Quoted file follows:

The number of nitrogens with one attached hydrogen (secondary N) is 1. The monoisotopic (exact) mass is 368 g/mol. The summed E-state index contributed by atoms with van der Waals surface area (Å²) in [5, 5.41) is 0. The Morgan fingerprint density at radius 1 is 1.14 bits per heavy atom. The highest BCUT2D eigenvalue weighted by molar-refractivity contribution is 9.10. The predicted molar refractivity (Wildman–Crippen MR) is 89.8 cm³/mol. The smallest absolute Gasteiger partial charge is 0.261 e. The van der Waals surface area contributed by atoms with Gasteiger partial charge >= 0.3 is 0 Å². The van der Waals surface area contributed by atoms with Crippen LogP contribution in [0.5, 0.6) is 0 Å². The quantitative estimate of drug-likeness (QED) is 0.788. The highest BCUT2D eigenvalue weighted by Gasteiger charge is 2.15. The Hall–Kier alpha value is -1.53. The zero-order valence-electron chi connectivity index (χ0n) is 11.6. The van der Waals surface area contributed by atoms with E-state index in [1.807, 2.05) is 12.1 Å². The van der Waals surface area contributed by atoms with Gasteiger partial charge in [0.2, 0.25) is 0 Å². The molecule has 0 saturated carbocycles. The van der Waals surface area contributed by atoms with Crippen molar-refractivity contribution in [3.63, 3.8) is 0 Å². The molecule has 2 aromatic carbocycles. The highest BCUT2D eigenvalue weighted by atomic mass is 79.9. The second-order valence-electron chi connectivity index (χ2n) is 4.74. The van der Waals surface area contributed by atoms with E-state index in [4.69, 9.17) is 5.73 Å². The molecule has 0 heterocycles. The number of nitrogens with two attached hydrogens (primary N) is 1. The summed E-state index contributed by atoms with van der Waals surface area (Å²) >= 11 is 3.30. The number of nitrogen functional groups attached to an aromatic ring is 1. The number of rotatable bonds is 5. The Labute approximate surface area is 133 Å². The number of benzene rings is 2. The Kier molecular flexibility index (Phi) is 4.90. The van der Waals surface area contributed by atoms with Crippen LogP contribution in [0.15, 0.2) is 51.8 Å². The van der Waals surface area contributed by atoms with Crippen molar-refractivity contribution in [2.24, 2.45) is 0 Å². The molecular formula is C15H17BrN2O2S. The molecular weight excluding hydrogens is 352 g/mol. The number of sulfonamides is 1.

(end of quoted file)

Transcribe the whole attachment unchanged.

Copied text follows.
The number of nitrogens with one attached hydrogen (secondary N) is 1. The monoisotopic (exact) mass is 368 g/mol. The summed E-state index contributed by atoms with van der Waals surface area (Å²) in [5, 5.41) is 0. The Morgan fingerprint density at radius 1 is 1.14 bits per heavy atom. The highest BCUT2D eigenvalue weighted by molar-refractivity contribution is 9.10. The predicted molar refractivity (Wildman–Crippen MR) is 89.8 cm³/mol. The smallest absolute Gasteiger partial charge is 0.261 e. The van der Waals surface area contributed by atoms with Gasteiger partial charge >= 0.3 is 0 Å². The van der Waals surface area contributed by atoms with Crippen LogP contribution in [0.5, 0.6) is 0 Å². The quantitative estimate of drug-likeness (QED) is 0.788. The highest BCUT2D eigenvalue weighted by Gasteiger charge is 2.15. The Hall–Kier alpha value is -1.53. The zero-order valence-electron chi connectivity index (χ0n) is 11.6. The van der Waals surface area contributed by atoms with E-state index in [1.807, 2.05) is 12.1 Å². The van der Waals surface area contributed by atoms with Gasteiger partial charge in [0.2, 0.25) is 0 Å². The molecule has 0 saturated carbocycles. The van der Waals surface area contributed by atoms with Crippen molar-refractivity contribution in [3.63, 3.8) is 0 Å². The molecule has 2 aromatic carbocycles. The highest BCUT2D eigenvalue weighted by atomic mass is 79.9. The second-order valence-electron chi connectivity index (χ2n) is 4.74. The van der Waals surface area contributed by atoms with E-state index in [4.69, 9.17) is 5.73 Å². The molecule has 0 heterocycles. The number of nitrogens with two attached hydrogens (primary N) is 1. The summed E-state index contributed by atoms with van der Waals surface area (Å²) >= 11 is 3.30. The number of nitrogen functional groups attached to an aromatic ring is 1. The number of rotatable bonds is 5. The Labute approximate surface area is 133 Å². The number of benzene rings is 2. The Kier molecular flexibility index (Phi) is 4.90. The van der Waals surface area contributed by atoms with Crippen LogP contribution in [0.15, 0.2) is 51.8 Å². The van der Waals surface area contributed by atoms with Crippen molar-refractivity contribution in [2.24, 2.45) is 0 Å². The molecular formula is C15H17BrN2O2S. The molecular weight excluding hydrogens is 352 g/mol. The number of sulfonamides is 1.